Charles Darwin was an English born naturalist and geologist. He is best known for developing the theory of evolution. His book, ‘On the Origin of the Species by Means of Natural Selection’ was published in 1859 following a five year voyage around the world. The voyage, which began in December 1831, was an expedition to survey and chart the coastline of South America and other areas of the world.
Charles Robert Darwin was born in Shrewsbury, England on February 12th 1809. He was educated at Anglican Shrewsbury School. At the age of sixteen in 1825 Darwin entered the University of Edinburgh to study medicine. Two years later he transferred to Christ’s College Cambridge where he studied natural history. He was awarded a Bachelor of Arts Degree in 1831.
Darwin’s botany professor at Cambridge recommended him for the position of naturalist on board HMS Beagle. The voyage gave Darwin the opportunity to carry out observations and to collect a variety of natural specimens. He was particularly fascinated by what he found on the Galapagos Islands in the Pacific Ocean. On return to England he began to write up his findings which eventually led him to publish ‘On the Origin of Species by Means of Natural Selection’.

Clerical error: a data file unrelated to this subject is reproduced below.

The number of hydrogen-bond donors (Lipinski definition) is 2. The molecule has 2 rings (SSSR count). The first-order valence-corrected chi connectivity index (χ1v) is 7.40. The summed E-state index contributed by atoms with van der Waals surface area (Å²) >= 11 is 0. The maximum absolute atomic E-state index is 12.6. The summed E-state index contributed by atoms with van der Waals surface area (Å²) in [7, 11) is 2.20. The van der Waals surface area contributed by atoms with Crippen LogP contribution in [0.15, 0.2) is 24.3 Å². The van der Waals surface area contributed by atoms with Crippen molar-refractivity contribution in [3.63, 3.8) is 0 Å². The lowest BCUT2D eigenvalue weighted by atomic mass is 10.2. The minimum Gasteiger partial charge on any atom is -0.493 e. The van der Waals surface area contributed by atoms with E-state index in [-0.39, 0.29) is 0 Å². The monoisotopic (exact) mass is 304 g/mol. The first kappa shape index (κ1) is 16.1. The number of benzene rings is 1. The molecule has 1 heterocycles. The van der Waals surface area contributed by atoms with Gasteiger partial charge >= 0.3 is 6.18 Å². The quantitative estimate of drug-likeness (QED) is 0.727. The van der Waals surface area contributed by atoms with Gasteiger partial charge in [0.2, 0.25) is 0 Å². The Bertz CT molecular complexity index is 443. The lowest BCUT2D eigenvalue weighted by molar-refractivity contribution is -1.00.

Samuel Haughton, the Carlow born professor at Trinity College Dublin, was the first person to comment on Darwin’s theories. At a meeting of the Geological Society of Dublin on February 9th 1859 he made a brief attack on the theories. Darwin later referred to Haughton’s observations in his autobiography saying ‘all that was new in them was false, and what was true was old’. Darwin’s book sold out rapidly but it took a long time before his theories became generally accepted. Darwin continued his research until his death, at the age of 73, on April 19th 1882. His theories cause controversy to this day.
Charles Darwin departed from Southampton aboard HMS Beagle in the year 1831 On This Day.